Increase in COVID-19 cases stretches health unit capacity

By Lindsay Advocate


Dr. Natalie Bocking, medical officer of health for the Haliburton, Kawartha, Pine Ridge District Health Unit says that the recent spike in cases has stretched the capacity of the health unit to its limits.

She says the organization has had to make some process changes to balance the work involved with new cases while continuing to offer mass immunization clinics in the communities.

“We are doing a bit of a dance right now as we continue to work through new cases while also rolling out our vaccination clinics as we know that, in the long run, the vaccinations will play a major role in changing the trajectory of the pandemic,” Bocking says.

In the past 14 days, HKPR District Health Unit has been notified of 282 confirmed cases and more than 500 high-risk contacts. In addition, the health unit is staffing five mass immunization clinics, investigating eight community outbreaks, responding to 200-300 phone calls and emails daily, working with health care partners to set up programs to immunize homebound residents, and working with primary health care providers to implement vaccination of patients.

As a result, the following changes are being made:

  • High-risk contacts: anyone who is identified as a high-risk contact of a confirmed case will be emailed a letter outlining quarantine and testing requirements. Health unit staff will continue to work closely with individuals who are confirmed cases. Additional information for high-risk contacts is available on the Health Unit’s website at
  • Call centre: in order to address the hundreds of phone calls and emails coming into the health unit each day, staff have had to prioritize their response. Only urgent or emergency emails and contacts will be responded to quicky. Individuals who call or email to check on when they might be eligible to be vaccinated will not receive a response from the Health Unit. Individuals who have submitted a request for an individual code will also not receive a request from the Health Unit. All individual codes will come from the Ministry of Health.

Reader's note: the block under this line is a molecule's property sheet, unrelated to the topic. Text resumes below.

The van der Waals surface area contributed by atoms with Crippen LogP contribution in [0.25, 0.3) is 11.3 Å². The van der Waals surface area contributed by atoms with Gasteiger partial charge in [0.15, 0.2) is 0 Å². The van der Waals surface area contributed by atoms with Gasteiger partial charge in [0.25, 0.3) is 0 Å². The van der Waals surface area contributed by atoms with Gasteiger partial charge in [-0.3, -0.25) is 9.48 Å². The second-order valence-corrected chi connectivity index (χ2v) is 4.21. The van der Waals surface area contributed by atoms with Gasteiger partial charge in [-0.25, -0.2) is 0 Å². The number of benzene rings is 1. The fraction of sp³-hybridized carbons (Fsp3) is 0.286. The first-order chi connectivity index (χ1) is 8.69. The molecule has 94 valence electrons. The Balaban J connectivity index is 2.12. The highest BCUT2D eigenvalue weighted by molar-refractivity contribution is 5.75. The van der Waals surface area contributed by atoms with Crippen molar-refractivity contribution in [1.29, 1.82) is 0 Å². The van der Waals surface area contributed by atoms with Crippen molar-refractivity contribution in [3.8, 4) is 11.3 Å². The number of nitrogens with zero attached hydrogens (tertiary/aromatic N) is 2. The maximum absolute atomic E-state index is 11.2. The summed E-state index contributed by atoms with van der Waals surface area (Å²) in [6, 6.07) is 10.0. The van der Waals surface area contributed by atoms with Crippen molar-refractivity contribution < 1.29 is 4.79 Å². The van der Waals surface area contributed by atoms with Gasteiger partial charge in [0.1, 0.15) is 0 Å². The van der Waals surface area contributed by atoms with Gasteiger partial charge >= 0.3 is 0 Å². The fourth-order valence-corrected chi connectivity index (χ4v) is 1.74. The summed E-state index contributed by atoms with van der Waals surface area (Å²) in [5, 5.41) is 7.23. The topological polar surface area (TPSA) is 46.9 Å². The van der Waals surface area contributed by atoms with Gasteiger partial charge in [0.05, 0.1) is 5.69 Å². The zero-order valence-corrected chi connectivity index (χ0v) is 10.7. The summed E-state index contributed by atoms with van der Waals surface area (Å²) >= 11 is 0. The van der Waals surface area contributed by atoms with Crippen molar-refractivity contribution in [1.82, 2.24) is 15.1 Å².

As well as the work created by additional cases, the health unit is experiencing challenges due to decreases in local vaccine delivery while seeing an increase in the number of people now eligible for vaccination. Like elsewhere in the province, expected shipments of the Moderna vaccine have been delayed. The health unit will also be receiving less Pfizer vaccine than expected — 3,500 doses a week as opposed to 5,800 doses a week received previously.

“Our goal is to vaccinate as many people as possible, but with expanded eligibility provincially and no additional vaccine to provide locally, we are challenged to offer more clinics for our residents,” Dr. Bocking says.

HKPR District Health Unit does not book appointments without having a vaccine delivery confirmed, she says, so residents who have an appointment will not see those cancelled. Instead, it means the health unit will not be able to offer as many new appointments as first planned.

While she understands that everyone is anxious and tired of the shutdown, Bocking is pleading with people to follow the provincial stay-at-home order and public health recommendations to help stop the spread and reduce the number of local cases. This means staying home unless you need to go out for an essential reason (groceries, work, or medical appointments.) As well, people should:

  • Stay home if ill, even if you think the symptoms are caused by allergies.
  • Continue to keep a distance of more than two metres between yourself and others outside of household family members.
  • Wear a mask when out in public, or you are unable to maintain a six feet distance from others when outdoors.
  • Stay home except for essential reasons (groceries, medication, work).
  • Wash your hands thoroughly and frequently with soap and water.
  • Cover your coughs and sneezes with a tissue. Dispose of the tissue and wash your hands.

“In more than half of our latest cases, there is no one point of exposure so that tells us we are clearly seeing the virus circulating in our communities,” Bocking says. “We need to stay vigilant, follow the directions and do our part to stop any further spread.”

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